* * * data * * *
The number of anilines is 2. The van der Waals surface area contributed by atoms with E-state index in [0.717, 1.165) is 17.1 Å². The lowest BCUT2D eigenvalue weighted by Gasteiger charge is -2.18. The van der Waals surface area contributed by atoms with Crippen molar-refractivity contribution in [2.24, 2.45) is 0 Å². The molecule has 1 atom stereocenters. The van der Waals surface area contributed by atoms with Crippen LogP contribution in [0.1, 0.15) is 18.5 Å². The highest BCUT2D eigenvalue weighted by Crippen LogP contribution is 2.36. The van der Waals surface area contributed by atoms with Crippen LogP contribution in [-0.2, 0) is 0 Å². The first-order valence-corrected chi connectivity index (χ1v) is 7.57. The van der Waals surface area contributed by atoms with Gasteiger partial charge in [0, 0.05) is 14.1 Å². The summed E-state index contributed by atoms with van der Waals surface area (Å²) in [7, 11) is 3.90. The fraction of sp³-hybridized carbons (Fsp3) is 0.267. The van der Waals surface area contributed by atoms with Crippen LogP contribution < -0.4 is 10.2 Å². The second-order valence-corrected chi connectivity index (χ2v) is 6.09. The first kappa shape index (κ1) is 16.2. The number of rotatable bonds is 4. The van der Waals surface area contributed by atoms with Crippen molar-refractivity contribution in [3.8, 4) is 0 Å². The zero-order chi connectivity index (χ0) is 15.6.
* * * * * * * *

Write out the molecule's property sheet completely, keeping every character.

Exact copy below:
The number of anilines is 2. The van der Waals surface area contributed by atoms with E-state index in [0.717, 1.165) is 17.1 Å². The lowest BCUT2D eigenvalue weighted by Gasteiger charge is -2.18. The van der Waals surface area contributed by atoms with Crippen molar-refractivity contribution in [2.24, 2.45) is 0 Å². The molecule has 1 atom stereocenters. The van der Waals surface area contributed by atoms with Crippen LogP contribution in [0.1, 0.15) is 18.5 Å². The highest BCUT2D eigenvalue weighted by Crippen LogP contribution is 2.36. The van der Waals surface area contributed by atoms with Crippen LogP contribution in [-0.2, 0) is 0 Å². The first-order valence-corrected chi connectivity index (χ1v) is 7.57. The van der Waals surface area contributed by atoms with Gasteiger partial charge in [0, 0.05) is 14.1 Å². The summed E-state index contributed by atoms with van der Waals surface area (Å²) in [7, 11) is 3.90. The fraction of sp³-hybridized carbons (Fsp3) is 0.267. The van der Waals surface area contributed by atoms with Crippen LogP contribution < -0.4 is 10.2 Å². The second-order valence-corrected chi connectivity index (χ2v) is 6.09. The first kappa shape index (κ1) is 16.2. The number of rotatable bonds is 4. The van der Waals surface area contributed by atoms with Crippen molar-refractivity contribution in [3.8, 4) is 0 Å². The zero-order chi connectivity index (χ0) is 15.6.